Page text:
Judge agrees to review of Knox case DNA evidence
Amanda Knox's appeal against her 26-year sentence for the murder of Meredith Kercher received a massive boost yesterday when a judge granted her request for a comprehensive review of key DNA evidence used to convict her and her former boyfriend Raffaele Sollecito.
After two appeal hearings in Perugia, Italy, judge Claudio Pratillo Hellman said he was convinced the complexity of the case called out for a review of forensic tests in the name of "reasonable doubt".
Knox, 23, and Sollecito, 25, were convicted of killing Ms Kercher, a British exchange student in Perugia, in November 2007.
Hearing the news, Knox began to take deep breaths, her mother and stepfather both began to cry and Sollecito beamed at his family.
"Amanda is stunned," said her mother, Edda Mellas. Knox's college friend Madison Paxton said she was "full of adrenaline" after Judge Hellman said he was appointing experts to re-analyse a knife and a bra clasp considered crucial to the convictions.
The two defence teams had asked for experts to complete an independent review of the analysis of the knife found in Sollecito's kitchen drawer, considered a murder weapon. It contained tiny DNA traces of both Knox and Ms Kercher according to police experts, but insufficient quantities to be reliable, according to the defence.
"If it is not possible to check the identity of the DNA, we will check on the reliability of the original tests," said Judge Hellman in his ruling.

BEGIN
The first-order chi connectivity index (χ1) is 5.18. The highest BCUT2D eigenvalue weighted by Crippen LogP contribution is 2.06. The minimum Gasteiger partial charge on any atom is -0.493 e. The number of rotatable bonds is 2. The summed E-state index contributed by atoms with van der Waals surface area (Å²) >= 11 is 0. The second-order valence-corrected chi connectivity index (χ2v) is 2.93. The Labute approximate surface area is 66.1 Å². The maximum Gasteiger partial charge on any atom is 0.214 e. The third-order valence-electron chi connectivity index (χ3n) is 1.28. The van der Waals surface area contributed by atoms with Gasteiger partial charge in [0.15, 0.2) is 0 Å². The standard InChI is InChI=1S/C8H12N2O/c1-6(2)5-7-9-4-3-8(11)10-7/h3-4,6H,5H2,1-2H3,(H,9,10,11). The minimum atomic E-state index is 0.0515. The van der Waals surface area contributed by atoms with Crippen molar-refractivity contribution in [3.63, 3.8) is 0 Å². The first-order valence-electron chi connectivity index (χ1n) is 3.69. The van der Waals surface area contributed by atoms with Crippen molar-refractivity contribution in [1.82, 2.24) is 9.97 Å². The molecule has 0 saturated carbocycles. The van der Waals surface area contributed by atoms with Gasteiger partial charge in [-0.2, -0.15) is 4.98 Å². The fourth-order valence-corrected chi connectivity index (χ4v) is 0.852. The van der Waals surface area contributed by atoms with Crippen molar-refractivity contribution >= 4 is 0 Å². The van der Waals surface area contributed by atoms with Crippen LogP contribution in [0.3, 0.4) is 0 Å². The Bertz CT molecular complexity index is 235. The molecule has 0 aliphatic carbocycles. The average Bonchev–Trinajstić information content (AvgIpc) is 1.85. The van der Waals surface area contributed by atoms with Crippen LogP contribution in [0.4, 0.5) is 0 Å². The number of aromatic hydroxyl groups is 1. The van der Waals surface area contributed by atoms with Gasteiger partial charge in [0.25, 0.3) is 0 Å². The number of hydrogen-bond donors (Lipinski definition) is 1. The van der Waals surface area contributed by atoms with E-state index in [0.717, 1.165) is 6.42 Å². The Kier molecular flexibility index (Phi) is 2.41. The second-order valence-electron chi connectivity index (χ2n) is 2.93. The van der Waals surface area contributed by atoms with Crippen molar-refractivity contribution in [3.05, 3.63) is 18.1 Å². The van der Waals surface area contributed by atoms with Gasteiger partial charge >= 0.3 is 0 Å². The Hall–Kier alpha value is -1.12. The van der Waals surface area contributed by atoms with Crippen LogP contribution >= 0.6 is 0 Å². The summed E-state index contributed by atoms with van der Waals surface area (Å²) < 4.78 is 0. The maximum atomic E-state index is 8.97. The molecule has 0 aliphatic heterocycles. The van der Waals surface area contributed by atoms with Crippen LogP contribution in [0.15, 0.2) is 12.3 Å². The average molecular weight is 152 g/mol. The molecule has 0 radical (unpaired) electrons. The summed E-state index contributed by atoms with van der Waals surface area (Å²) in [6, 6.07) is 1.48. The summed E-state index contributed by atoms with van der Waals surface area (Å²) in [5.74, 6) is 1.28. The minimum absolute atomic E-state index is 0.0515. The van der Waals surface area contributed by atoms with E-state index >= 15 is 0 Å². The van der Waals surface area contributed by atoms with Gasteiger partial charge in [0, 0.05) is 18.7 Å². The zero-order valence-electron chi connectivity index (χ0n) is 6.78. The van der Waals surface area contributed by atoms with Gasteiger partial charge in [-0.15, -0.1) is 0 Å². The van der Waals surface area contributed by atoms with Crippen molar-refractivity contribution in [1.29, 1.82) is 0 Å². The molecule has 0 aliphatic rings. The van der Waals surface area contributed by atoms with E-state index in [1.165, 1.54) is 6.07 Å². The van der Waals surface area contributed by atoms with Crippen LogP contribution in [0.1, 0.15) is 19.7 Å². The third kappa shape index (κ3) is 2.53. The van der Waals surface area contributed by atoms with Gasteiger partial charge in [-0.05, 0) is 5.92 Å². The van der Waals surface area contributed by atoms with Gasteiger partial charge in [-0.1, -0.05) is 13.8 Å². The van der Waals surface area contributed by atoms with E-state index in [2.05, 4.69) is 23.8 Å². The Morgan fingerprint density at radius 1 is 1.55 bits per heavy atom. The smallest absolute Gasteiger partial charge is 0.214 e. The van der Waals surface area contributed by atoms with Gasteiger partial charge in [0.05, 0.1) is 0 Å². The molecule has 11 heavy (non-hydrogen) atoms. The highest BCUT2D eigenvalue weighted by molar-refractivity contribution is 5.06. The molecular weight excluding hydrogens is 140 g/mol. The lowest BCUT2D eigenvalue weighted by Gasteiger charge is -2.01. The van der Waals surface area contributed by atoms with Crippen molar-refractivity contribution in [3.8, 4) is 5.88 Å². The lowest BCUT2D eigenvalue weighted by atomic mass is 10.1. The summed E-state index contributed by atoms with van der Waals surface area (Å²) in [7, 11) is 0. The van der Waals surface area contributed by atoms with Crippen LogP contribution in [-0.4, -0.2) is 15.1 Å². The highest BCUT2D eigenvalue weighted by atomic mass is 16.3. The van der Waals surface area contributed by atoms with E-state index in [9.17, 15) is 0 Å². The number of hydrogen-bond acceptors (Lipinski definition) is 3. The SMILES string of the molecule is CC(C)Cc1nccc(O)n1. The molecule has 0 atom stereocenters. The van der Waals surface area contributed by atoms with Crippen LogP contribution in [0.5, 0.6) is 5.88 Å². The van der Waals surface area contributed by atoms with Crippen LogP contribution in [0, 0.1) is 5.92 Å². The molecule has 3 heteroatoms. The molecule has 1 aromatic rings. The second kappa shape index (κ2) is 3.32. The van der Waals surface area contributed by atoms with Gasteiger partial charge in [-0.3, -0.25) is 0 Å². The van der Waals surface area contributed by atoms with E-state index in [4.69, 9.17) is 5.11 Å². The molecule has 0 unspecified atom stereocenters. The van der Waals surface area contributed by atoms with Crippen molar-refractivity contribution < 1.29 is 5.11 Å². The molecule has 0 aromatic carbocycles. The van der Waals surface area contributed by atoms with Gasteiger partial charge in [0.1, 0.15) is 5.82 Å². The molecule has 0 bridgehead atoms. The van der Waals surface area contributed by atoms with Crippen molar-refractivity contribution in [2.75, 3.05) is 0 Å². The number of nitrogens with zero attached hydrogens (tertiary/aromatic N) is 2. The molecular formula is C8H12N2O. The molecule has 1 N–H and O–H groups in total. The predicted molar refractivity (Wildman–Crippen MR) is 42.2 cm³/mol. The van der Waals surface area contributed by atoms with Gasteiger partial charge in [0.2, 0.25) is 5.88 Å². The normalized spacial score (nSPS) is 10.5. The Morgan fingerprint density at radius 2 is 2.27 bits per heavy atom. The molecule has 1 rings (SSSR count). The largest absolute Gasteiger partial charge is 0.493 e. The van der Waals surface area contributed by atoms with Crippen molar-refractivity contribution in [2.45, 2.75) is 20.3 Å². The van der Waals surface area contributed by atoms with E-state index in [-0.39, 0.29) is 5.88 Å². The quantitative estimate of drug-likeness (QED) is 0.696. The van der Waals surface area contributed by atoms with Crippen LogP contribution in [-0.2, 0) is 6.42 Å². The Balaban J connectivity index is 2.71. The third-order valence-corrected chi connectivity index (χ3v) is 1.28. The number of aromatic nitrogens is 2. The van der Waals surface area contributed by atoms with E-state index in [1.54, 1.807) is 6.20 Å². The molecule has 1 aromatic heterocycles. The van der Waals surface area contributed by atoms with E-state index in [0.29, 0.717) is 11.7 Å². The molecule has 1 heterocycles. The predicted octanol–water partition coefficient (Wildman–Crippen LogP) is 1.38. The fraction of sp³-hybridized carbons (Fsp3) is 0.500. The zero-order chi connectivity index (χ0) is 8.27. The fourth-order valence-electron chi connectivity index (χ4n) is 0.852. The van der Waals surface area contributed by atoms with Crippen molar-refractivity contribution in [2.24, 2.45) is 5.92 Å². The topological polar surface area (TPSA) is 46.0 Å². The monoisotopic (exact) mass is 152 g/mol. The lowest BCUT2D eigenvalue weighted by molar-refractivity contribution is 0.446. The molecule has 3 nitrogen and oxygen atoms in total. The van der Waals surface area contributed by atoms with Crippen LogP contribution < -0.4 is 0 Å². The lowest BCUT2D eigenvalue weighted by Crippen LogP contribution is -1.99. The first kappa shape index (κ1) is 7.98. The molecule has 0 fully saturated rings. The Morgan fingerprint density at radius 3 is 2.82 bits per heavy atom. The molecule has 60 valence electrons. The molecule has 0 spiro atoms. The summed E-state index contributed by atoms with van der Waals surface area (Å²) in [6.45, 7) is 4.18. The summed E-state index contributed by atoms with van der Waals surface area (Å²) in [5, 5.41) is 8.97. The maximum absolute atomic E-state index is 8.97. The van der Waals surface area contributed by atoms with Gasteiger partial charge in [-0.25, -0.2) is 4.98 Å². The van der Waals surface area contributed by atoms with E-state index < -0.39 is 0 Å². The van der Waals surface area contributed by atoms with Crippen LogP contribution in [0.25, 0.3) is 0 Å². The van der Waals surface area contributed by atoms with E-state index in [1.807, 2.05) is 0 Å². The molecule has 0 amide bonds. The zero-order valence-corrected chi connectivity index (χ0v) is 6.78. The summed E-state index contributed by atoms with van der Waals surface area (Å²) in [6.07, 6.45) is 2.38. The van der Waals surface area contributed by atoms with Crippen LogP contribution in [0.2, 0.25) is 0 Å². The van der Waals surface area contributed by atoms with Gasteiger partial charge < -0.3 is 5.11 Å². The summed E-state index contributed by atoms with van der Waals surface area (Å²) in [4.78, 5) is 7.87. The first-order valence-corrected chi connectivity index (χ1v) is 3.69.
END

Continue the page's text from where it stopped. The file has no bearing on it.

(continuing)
Also disputed is the discovery of Sollecito's DNA on Ms Kercher's torn bra clasp, found in her room 49 days after her death, during hich time it had been moved accidentally by investigators.
Judge Hellman agreed to review the bra clasp evidence after defence lawyers claimed it had been contaminated during the investigation.
"It would have been very strange for a guilty party to insist so much on these tests," said Francesco Sollecito, the accused's father.
Judge Hellman said he would appoint two independent experts to handle the tests and would set a timetable on January 15.
Judge Hellman also accepted the defence team's request to hear local tramp Antonio Curatolo who they say gave mistaken testimony. Mr Curatolo says he saw Knox and Sollecito loitering near the house Knox shared with Ms Kercher on the night of the murder, but lawyers now claim he has his dates confused.
Prosecutor Giancarlo Costagliola said a review would be "useless". Manuela Comodi, the prosecutor who built the case against Knox with fellow magistrate Giuliano Mignini, returned to the court to try, in vain, to demolish the defence's case for a review.
Knox's prospects were clouded by the court's decision to incorporate into the appeal all documents, evidence and findings from the murder trial of Rudy Guede, who chose a fast-track trial and was definitively sentenced to 16 years on Thursday for his part in the murder of Ms Kercher after two appeals.
Mr Mignini, the magistrate who secured the conviction of Knox, warned that the Guede conviction could doom Knox's appeal. "Guede's sentence states that Knox and Sollecito were involved and it is very rare that one sentence would contradict a definitive sentence."